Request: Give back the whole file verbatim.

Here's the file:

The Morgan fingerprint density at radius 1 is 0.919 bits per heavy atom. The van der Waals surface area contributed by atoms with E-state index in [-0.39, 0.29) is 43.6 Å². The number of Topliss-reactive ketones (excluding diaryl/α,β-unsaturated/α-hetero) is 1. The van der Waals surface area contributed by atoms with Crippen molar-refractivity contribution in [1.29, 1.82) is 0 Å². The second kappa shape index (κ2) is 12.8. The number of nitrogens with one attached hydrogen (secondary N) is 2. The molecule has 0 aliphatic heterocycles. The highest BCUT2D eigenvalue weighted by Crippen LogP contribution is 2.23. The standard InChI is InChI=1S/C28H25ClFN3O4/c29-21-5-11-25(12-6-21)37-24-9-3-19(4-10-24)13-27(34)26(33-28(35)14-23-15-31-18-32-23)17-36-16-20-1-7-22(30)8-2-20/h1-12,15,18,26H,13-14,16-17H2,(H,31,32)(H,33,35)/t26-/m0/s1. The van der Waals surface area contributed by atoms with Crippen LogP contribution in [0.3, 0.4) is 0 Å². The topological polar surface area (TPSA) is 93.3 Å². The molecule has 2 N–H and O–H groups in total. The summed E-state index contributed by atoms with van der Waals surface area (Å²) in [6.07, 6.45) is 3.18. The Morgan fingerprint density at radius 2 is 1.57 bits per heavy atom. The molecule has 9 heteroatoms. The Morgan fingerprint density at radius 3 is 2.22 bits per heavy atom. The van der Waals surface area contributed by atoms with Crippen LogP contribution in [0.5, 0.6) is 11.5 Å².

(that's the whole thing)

The Morgan fingerprint density at radius 1 is 0.919 bits per heavy atom. The van der Waals surface area contributed by atoms with E-state index in [-0.39, 0.29) is 43.6 Å². The number of Topliss-reactive ketones (excluding diaryl/α,β-unsaturated/α-hetero) is 1. The van der Waals surface area contributed by atoms with Crippen molar-refractivity contribution in [1.29, 1.82) is 0 Å². The second kappa shape index (κ2) is 12.8. The number of nitrogens with one attached hydrogen (secondary N) is 2. The molecule has 0 aliphatic heterocycles. The highest BCUT2D eigenvalue weighted by Crippen LogP contribution is 2.23. The standard InChI is InChI=1S/C28H25ClFN3O4/c29-21-5-11-25(12-6-21)37-24-9-3-19(4-10-24)13-27(34)26(33-28(35)14-23-15-31-18-32-23)17-36-16-20-1-7-22(30)8-2-20/h1-12,15,18,26H,13-14,16-17H2,(H,31,32)(H,33,35)/t26-/m0/s1. The van der Waals surface area contributed by atoms with Crippen LogP contribution in [0.3, 0.4) is 0 Å². The topological polar surface area (TPSA) is 93.3 Å². The molecule has 2 N–H and O–H groups in total. The summed E-state index contributed by atoms with van der Waals surface area (Å²) in [6.07, 6.45) is 3.18. The Morgan fingerprint density at radius 2 is 1.57 bits per heavy atom. The molecule has 9 heteroatoms. The Morgan fingerprint density at radius 3 is 2.22 bits per heavy atom. The van der Waals surface area contributed by atoms with Crippen LogP contribution in [0.5, 0.6) is 11.5 Å².